The Midwest Genealogy Center in Kansas City accepts donations of gently-used genealogy books and yearbooks. In addition, certain donated materials deemed to have unique or noteworthy content are considered on a case-by-case basis for special disposition. The Midwest Genealogy Center no longer accepts unpublished research materials.
Finally, the Internet Archive is not a genealogy organization but is used by tens of thousands of genealogists to find historical information. The Internet Archive accepts donations of almost ALL digital cultural artifacts, genealogy-related and non-genealogy items alike. Items need to be digitized first and then uploaded, with the exception of large collections of books that the Internet Archive is willing to digitize themselves. Details may be found at https://archive.org/about/faqs.php#Uploading_Content.
The above certainly is not a complete list. Many local special collection libraries, universities, genealogy societies, and historical societies also accept donations of materials that are relevant to their areas of interest. Such repositories ensure that these personal and family records will be available for research by generations to come. The Society of American Archivists has published Donating Your Personal or Family Records to a Repository at http://www2.archivists.org/publications/brochures/donating-familyrecs although that helpful article does not list specific repositories that might be interested in your donation.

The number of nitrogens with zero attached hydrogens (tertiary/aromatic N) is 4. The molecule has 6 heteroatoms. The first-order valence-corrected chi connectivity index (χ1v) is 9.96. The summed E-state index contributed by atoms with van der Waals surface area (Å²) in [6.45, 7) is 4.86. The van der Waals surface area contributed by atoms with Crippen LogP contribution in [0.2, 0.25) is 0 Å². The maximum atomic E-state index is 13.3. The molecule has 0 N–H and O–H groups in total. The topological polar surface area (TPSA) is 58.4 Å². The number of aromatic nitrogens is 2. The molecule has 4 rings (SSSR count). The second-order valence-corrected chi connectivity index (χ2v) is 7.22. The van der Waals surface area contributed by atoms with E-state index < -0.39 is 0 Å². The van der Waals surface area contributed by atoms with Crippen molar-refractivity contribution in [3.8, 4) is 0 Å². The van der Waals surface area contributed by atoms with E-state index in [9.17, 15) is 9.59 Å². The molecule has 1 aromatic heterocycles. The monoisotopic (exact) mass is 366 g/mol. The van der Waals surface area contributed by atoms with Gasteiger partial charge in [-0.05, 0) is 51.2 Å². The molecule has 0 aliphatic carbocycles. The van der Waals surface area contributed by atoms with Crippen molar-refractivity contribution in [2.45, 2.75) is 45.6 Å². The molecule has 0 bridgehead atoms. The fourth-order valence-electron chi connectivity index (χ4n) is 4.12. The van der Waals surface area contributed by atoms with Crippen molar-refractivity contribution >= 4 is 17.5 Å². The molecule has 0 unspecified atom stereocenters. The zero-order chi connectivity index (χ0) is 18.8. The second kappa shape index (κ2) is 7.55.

I suspect other newsletter readers can contribute other suggestions as well. If so, please offer your suggestions in the comments below. I will collect the better suggestions and incorporate them into a future update to this article.
Tuesday, January 6, 2015
RAOGK is a global volunteer organization. At one time we had over 4000 volunteers in every U.S. state and many international locations, and helped thousands of researchers. We are trying to rebuild the RAOGK site. It will take a little more time to get it back to its former glory. Our volunteers take time to do everything from looking up courthouse records to taking pictures of tombstones. All they ask in return is reimbursement for their expenses (never their time) and a thank you.
NOTE: If you are having a problem Registering or submitting to be a Volunteer then Please email us at email@example.com with your user name and we will set it up manually then you can go in an edit it to your liking. We are trying to fix any bug glitches as they occur! Also visit the Suppout Forum in the top menu.
NOTE: There are some issues with logging in through the chrome browser. if you cannot login then try using Internet Explorer or another browser. If that does not work the login here